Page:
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Age Ageing. 2010 Sep;39(5):574-80. doi: 10.1093/ageing/afq069. Epub 2010 Jun 17.

Medicine-taking practices in community-dwelling people aged > or =75 years in New Zealand.

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School of Pharmacy, University of Otago, 18 Frederick Street, Dunedin 9054, Otago, New Zealand.



older people experience more chronic medical conditions than younger people, take more prescription medicines and are more likely to suffer from cognitive or memory problems. Older people are more susceptible to the adverse effects of medicines, which may reduce their quality of life or lead to hospitalisation or death.


this study aims to identify medicine-taking practices amongst community-dwelling people aged > or =75 years in New Zealand.


this study was carried out in an urban setting in Dunedin (population 120,000), New Zealand. Interviews of a random sample of people from the electoral roll using a structured questionnaire were conducted. Subjects were community-dwelling people aged > or =75 years taking one or more prescription medicines. From a random sample of 810 people extracted from the electoral roll intended to recruit 300 participants, 524 people met the study criteria and were invited to participate. People living in a rest home or hospital, not contactable by telephone, or now deceased, were excluded. Responses were analysed, medicines categorised by the Anatomical Therapeutic Chemical classification and adherence classed as high, medium and low using a modified four-item Morisky Medication Adherence Scale. Univariate and multivariate linear and logistic regression was applied to combinations of variables.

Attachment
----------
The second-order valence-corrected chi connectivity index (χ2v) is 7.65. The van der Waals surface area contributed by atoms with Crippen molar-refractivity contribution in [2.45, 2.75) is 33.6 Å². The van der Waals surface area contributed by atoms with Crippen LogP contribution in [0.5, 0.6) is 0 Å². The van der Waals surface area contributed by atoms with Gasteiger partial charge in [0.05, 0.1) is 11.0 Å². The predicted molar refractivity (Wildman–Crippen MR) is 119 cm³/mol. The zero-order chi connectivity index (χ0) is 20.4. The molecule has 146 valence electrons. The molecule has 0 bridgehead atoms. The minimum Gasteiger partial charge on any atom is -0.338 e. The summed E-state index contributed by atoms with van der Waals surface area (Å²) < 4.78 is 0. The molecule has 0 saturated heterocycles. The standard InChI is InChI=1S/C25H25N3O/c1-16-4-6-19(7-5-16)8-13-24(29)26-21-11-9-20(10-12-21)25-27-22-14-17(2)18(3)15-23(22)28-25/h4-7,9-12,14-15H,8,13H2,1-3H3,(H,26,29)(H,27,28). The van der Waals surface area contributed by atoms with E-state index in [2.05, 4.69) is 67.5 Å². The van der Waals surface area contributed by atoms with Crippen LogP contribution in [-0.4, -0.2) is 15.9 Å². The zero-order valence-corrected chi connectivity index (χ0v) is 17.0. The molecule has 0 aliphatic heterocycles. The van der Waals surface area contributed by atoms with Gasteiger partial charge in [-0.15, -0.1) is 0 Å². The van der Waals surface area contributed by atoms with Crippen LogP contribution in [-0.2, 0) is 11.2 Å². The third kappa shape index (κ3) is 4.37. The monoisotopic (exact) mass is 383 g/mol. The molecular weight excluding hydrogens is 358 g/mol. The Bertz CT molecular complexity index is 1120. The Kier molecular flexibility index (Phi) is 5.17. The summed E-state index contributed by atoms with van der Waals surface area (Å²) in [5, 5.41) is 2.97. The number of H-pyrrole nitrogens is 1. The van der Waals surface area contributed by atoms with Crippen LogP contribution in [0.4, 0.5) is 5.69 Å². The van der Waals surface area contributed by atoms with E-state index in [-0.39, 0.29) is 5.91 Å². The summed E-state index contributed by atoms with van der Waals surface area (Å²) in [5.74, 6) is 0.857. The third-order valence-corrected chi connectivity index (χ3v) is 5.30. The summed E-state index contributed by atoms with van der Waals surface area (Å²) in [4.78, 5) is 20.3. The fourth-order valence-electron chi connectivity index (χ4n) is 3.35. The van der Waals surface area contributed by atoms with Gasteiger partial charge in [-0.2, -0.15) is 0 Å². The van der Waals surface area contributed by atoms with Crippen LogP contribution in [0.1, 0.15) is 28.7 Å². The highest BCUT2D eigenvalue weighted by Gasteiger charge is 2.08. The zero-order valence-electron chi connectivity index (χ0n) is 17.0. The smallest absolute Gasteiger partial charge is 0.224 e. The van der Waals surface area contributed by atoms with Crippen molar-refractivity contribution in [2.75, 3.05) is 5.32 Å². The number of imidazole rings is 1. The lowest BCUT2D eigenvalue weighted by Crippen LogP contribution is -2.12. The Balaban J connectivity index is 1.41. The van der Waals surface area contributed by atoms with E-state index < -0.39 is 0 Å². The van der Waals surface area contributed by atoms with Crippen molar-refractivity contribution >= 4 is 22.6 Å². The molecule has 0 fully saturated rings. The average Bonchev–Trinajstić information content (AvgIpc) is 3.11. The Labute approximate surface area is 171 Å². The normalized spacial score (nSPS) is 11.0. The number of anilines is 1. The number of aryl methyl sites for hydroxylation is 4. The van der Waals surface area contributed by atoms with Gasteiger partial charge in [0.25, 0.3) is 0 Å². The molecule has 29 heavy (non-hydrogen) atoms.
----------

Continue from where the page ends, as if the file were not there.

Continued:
in total, 316 interviews were undertaken; a 61% response rate. Participants were 75-79 (35%), 80-84 (40%) and >85 years (25%); New Zealand European/European (84%), 'New Zealanders' (14%) or Maori (2%); and 141 (45%) lived alone. Almost half (49%) regularly saw a specialist and a third (34%) had been admitted to hospital in the past 12 months. Participants used a median of seven prescription medicines (range 1-19) and one non-prescription medicine (0-14). The majority (58%) believed medicines are effective and had systems/routines (92%) for remembering to take them. Doses tended to be missed following a change in routine, e.g. holiday. Men were more likely to report 'trouble remembering' than women (odds ratio = 1.86, 95% confidence interval 1.10-3.14; P = 0.020). Seventy-five percent of people had high or medium adherence scores and 25%, low scores. Common problems were reading and understanding labels (9 and 4%, respectively) and leaflets (12%, 6%), and difficulty swallowing solid dose forms (14%). Only 6% had problems paying for their medicines. Around 17% wanted to know more about their medicines, and some people were confused about their medicines following hospital discharge.


overall, community-dwelling people aged > or =75 years in this study appeared to manage their medicines well and found them affordable. Nevertheless, there is a need to improve labelling, leaflets and education on medicines, particularly at hospital discharge.

[Indexed for MEDLINE]

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